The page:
Children who have experienced trauma are forced to grow up early. Childhood naivety and playful wonder are replaced by the need to simply survive and cope with daily life. Children—who most need to be cared for and protected—are suddenly protecting and taking care of themselves.
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These Guatemalan churches see the many needs within their communities and are serving in very difficult places with hearts to bring God’s hope and healing to the hurting around them.
Flashback to early June 1995—I had just graduated from high school and hopped on a plane to spend the summer in Zimbabwe. As a 17-year-old boy with little to offer in terms of medical care, counseling advice, or theology, I knew that finding my role would be key to understanding my purpose on that missions team.
"D is for Duck", the teacher says with a smile on her face as she points to the board. Children excitedly engage in their lesson as they sit in a circle on the classroom floor. After they finish this class, they line up and make their way to another classroom, where they each energetically work on a craft. As I watch the children work, learn, and play, I'm overwhelmed by the joy, knowing that life has not stopped for these refugee children. This is a gift.
Bombs going off. Families running for their lives. Cars packed with as many people as possible and whatever items can be grabbed at a moment’s notice. This was the reality for many of the refugees we serve. It didn't matter if they were Yazidi, Shabak Kurd, or Syrian . . . ISIS was after them all.
Out of this desperate situation, The Refuge Initiative was born, and the years we had spent there previously established the foundation for everything now needed to care for these families.
We started by setting up tents, which eventually were replaced with single room homes, and we have since expanded to building villages, with two-bedroom homes. As we were looking to care for people over the long haul, we realized that putting a roof over their heads was not enough.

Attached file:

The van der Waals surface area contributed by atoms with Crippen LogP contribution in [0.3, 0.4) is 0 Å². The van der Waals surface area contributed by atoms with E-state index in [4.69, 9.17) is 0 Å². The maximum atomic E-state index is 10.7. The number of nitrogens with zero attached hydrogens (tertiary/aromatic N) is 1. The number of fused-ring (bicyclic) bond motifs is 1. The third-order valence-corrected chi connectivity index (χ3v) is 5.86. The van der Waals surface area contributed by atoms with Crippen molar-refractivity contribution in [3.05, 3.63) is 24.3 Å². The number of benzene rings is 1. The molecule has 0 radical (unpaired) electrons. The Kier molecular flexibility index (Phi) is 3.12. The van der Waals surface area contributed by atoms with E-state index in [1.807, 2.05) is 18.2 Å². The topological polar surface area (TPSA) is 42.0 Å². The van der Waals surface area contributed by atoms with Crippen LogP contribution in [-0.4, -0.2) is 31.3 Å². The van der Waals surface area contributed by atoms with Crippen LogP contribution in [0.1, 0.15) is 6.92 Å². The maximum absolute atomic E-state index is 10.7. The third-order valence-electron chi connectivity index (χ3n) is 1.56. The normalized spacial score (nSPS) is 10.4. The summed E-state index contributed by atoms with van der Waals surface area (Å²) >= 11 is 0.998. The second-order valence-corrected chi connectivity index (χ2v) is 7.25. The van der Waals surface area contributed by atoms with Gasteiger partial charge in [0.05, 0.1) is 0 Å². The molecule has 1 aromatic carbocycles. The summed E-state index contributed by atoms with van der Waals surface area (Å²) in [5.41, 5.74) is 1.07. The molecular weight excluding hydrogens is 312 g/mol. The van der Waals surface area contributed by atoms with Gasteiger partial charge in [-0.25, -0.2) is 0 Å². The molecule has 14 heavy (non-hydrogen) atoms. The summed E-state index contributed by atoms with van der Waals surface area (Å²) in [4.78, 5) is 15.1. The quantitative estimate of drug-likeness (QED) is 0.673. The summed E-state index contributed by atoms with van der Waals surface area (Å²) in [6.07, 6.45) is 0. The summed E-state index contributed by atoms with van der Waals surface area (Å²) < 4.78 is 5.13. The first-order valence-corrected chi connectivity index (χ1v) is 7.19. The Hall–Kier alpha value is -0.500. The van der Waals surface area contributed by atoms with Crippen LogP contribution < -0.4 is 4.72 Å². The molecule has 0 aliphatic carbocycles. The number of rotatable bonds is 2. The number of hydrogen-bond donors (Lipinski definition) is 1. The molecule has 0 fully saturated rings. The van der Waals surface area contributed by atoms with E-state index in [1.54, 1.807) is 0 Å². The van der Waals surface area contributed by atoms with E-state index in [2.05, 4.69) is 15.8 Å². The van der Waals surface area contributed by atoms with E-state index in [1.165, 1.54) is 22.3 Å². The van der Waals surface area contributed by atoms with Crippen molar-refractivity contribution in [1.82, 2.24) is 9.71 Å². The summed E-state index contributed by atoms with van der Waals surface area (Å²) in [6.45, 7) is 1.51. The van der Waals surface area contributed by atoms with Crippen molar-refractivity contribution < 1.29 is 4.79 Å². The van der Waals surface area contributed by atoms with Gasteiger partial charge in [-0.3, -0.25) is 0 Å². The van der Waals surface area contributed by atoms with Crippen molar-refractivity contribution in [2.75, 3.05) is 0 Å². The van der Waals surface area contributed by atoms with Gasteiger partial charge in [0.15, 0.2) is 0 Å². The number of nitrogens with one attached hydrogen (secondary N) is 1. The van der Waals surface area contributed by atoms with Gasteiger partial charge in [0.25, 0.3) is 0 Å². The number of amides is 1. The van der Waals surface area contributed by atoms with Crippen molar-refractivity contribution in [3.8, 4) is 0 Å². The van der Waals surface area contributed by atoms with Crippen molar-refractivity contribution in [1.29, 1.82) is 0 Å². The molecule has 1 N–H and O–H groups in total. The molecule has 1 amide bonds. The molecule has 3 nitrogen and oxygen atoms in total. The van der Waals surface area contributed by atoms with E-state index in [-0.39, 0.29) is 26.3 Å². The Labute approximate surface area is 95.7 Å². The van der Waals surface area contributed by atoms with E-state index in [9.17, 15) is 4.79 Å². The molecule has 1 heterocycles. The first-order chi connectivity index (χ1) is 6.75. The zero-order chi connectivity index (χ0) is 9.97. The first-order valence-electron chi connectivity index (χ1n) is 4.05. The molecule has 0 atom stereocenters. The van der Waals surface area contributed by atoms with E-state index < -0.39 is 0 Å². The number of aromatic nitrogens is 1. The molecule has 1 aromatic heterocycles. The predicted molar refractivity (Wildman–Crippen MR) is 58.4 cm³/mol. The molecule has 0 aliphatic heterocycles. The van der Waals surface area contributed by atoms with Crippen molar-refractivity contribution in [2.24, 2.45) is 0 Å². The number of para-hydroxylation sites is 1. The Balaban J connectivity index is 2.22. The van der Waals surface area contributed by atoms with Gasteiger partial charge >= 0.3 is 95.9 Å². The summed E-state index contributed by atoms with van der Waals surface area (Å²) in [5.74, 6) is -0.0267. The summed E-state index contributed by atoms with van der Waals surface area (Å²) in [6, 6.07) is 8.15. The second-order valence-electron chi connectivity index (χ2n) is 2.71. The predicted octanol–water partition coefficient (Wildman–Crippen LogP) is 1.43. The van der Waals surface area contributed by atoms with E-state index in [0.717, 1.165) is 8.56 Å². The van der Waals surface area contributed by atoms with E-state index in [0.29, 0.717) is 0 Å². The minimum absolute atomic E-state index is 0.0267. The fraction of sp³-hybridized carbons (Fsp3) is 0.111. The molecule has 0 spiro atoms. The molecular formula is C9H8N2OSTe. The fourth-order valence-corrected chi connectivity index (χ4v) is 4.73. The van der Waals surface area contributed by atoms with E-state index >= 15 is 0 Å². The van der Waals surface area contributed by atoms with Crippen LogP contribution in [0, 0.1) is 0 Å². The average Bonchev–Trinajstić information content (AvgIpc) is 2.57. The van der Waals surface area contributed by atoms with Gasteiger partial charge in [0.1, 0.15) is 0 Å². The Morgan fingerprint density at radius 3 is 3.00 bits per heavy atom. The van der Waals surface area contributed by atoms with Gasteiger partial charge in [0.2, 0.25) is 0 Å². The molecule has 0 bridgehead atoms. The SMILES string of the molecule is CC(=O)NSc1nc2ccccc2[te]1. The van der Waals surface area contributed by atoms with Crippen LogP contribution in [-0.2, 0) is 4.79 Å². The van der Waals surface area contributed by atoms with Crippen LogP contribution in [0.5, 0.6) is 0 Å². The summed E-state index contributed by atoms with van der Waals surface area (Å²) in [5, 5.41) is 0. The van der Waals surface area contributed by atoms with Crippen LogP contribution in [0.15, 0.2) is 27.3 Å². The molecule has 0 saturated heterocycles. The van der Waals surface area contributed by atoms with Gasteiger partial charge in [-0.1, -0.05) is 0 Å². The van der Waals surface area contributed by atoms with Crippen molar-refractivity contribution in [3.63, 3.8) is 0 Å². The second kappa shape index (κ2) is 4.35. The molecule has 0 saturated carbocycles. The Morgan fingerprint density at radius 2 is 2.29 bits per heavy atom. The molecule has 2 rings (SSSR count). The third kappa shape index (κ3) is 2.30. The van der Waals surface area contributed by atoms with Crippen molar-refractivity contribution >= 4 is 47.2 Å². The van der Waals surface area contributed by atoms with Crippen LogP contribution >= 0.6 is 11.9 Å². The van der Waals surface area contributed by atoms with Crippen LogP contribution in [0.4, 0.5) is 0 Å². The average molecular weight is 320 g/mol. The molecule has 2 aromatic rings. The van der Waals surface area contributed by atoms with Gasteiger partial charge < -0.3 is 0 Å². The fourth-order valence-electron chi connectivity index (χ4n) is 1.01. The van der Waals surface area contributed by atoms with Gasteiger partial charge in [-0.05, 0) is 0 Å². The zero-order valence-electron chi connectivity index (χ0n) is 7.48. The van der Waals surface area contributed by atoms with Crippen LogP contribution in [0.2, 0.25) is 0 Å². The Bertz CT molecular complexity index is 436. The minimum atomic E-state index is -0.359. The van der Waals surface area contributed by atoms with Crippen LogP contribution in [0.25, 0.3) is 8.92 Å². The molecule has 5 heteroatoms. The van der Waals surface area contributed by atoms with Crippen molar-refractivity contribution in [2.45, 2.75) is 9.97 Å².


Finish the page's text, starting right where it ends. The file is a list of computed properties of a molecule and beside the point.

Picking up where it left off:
People need shelter and food. But then what? What happens when years go by and the children have not had any education during that time? These are the questions we eagerly asked and with the help of our partners, we sought to provide tangible, brick-and-mortar answers.
A school would be one of the primary answers and would become a staple of caring for these families well. Through an incredible partnership with Love Does, we were able to open the doors of Love Does School in 2016. In this school, we are able to educate more than 600 children and use the building to provide English classes for women. We are also able to bus the children to and from their villages, and the school now employs over 20 local staff members.
The numbers are impressive. We count the children, and look at the statistics of how many jobs are provided. It all matters. But nothing is quite as moving as seeing the face of a child once haunted by the horrors of ISIS, now filled with joy as he learns English, having real hope for a bright future. Here's to building communities of hope . . . until they all have homes.